I have a saying that I like to use, somewhat sarcastically, that "good fabricators are lazy fabricators." The idea here is that if you can buy it at a reasonable price, or, if the pay off is that you have more time to do other things, then use something you can buy. Especially if the part is nicer, or if you need a gazillion of the item. In watching the Prairie Works videos on Super Detailing the Walthers Blast Furnace, I kept thinking about the 55' of steel mill I was dedicated to build. And the coke works. And all those gate valves I'd need to build. 15 for each set of ovens for the blast furnaces, for four blast furnaces. And the dozens more for all over the plant. As a professional fabricator, I could watch the video, look at all the components, and make a pretty good guess that each valve was likely about 45 minutes to an hour to make. Multiplied by 15. Multiplied by 4. Not fun. And a ton of lost time. And it made me wonder if I wasn't alone. If there were other modelers who were perhaps stalled on there builds because of this daunting thought of 15 hours lost just making enough valves to do one set of stoves. And then you have to make the burners. And the hot blast valves. And the cold blast valves.
So that made me start to look at ways to mass produce these items. And how much detail could I get. James had built one item, and then made a mold and cast the rest. But the detail was limited to how far you wanted to go with the original, and how much the mold would copy. I landed on a Formlabs Form2 SLA printer. Before I purchased it, I asked around on the board and got an idea if people would buy parts at a reasonable price. And what I could do for a reasonable price. There are tons of companies who will 3d SLA print something for you. But it's always at a premium. Why? I set out to investigate. I wanted people to be able to afford the parts, but for me to not break even or take a loss. If I could make a small profit that would let me constantly improve my product and production methods, as well as the number of products I could offer, then it was a risk I was willing to take. So I did my research, and some math, and found I could sell the parts and meet my parameters for producing them. And in the end, perhaps help out fellow modelers. Especially the ones that had all but abandoned their projects because of the reasons listed above.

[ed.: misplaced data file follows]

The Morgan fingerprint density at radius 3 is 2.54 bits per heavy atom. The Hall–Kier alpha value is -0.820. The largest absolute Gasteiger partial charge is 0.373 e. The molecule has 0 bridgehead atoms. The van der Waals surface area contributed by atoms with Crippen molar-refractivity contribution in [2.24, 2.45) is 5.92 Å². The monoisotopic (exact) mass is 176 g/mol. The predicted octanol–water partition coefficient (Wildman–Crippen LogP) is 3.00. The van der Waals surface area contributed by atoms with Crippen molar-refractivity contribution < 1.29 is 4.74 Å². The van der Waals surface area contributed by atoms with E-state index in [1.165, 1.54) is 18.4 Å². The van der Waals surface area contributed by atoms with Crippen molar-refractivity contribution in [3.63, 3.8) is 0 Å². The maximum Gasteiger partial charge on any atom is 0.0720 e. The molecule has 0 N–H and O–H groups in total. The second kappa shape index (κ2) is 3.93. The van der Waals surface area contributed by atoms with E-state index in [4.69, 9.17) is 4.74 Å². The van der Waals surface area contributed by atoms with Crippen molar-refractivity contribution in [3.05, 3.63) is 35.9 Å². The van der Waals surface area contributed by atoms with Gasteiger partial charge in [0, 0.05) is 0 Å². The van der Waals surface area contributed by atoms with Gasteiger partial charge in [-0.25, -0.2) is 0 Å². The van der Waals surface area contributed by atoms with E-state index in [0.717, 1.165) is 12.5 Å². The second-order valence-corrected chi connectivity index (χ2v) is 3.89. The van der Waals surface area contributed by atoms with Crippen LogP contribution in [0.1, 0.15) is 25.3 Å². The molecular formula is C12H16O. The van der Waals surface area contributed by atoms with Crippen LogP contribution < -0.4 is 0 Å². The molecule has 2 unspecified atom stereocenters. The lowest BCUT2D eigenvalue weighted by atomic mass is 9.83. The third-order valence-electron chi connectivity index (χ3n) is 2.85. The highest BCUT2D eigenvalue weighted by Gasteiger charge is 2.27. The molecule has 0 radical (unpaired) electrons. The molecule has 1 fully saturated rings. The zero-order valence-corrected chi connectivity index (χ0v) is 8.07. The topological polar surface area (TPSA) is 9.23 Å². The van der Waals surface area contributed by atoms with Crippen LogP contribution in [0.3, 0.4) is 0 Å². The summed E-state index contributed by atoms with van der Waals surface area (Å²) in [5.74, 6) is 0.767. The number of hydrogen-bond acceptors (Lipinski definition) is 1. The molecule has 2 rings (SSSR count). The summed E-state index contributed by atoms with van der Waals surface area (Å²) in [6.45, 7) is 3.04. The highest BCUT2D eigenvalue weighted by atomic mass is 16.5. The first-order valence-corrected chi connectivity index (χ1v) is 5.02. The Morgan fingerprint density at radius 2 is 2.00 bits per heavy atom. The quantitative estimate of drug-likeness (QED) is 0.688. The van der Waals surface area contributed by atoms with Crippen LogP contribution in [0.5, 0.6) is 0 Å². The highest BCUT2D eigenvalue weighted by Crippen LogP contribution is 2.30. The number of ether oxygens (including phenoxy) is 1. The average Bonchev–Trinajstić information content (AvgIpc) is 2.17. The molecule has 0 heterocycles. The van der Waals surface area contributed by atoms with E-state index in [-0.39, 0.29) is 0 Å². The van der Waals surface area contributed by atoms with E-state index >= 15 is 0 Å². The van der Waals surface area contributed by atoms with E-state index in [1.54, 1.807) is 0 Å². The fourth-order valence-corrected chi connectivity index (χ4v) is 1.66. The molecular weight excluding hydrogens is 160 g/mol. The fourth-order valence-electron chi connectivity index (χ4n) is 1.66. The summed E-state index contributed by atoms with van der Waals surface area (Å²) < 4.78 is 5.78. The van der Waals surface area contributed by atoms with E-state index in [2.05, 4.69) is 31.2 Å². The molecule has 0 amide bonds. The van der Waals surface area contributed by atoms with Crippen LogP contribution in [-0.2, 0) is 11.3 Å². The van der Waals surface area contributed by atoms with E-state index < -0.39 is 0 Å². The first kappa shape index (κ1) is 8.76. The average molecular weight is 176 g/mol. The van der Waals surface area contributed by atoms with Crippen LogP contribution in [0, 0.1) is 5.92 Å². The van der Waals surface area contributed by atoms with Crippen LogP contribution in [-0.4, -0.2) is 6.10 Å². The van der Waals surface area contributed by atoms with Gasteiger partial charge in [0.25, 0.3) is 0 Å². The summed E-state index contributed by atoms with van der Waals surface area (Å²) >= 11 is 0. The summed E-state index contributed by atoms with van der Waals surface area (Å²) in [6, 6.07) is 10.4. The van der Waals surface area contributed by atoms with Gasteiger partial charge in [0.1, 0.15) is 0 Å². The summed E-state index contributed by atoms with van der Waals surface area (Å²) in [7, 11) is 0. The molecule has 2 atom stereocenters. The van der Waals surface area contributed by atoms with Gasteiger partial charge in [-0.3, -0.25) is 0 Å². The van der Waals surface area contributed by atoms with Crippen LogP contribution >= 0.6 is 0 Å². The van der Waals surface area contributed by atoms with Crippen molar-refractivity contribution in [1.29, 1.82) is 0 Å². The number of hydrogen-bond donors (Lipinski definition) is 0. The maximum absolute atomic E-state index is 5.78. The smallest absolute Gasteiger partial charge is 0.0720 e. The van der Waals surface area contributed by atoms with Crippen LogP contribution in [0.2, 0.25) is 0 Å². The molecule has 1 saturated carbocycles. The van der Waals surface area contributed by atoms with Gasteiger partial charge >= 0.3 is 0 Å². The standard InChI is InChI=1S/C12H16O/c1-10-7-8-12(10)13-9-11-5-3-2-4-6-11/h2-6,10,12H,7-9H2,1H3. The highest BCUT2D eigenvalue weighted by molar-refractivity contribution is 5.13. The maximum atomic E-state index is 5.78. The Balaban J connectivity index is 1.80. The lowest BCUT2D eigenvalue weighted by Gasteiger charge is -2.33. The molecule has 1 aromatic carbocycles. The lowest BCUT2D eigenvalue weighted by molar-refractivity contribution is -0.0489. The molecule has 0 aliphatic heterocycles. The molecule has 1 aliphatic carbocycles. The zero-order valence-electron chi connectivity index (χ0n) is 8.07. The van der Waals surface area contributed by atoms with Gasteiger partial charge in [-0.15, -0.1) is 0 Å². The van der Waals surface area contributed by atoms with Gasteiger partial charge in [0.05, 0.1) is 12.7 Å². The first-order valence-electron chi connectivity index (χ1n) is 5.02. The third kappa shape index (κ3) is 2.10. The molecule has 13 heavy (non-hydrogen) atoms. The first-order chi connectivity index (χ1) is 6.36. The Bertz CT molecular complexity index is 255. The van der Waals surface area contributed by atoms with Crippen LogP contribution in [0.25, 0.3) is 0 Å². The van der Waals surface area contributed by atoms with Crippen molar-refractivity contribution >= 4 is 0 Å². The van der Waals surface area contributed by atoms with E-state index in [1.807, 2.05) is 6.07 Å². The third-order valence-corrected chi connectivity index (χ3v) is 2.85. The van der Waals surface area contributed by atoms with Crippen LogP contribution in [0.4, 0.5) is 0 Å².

I've been asked why print every item and not make a master and then mold it for casting. Frankly, because the print time is not that great, and the level of detail I can achieve is very high. Rather than the compromises I'd have to make to cast them. If I am going to product parts, people need reasons to buy them. And in a sea of detail part companies, one easy method for ensuring sales is detail. If my detail is great or as best as it can be given the size of the part, my parts will stand out and be desireable. Another is the range of parts. You can't offer 5 items and expect to stay in business. Am I giving away secrets to how or why I make my products the way I do. Not at all. Almost anyone can do the research and make the investment. I'm not reinventing the wheel. But I like to think even if someone did read this and copy what I'm doing, they'd do like I do, and try not to copy another persons products. When I set out on this path, I told myself if one of the other guys with a Steel Mill modeling cottage industry was making something, I wouldn't make that product. It would be easy to do that, and I'd likely make some money. But in the end, model railroading has always been a hobby filled with cottage industries to supply the masses. And there are plenty of customers to go around. And if a person does something like, especially in such a niche section of the hobby like steel mill modeling, coping another guys products, well, that's just unethical in my book.
You can view my products on FB at Steel Mill Modelers Supply or at Donald Dunns The Mill catalog at Steel Mill Catalog. Check back often, as both are updated with new products regularly. The FB page almost weekly. Donalds catalog once a month.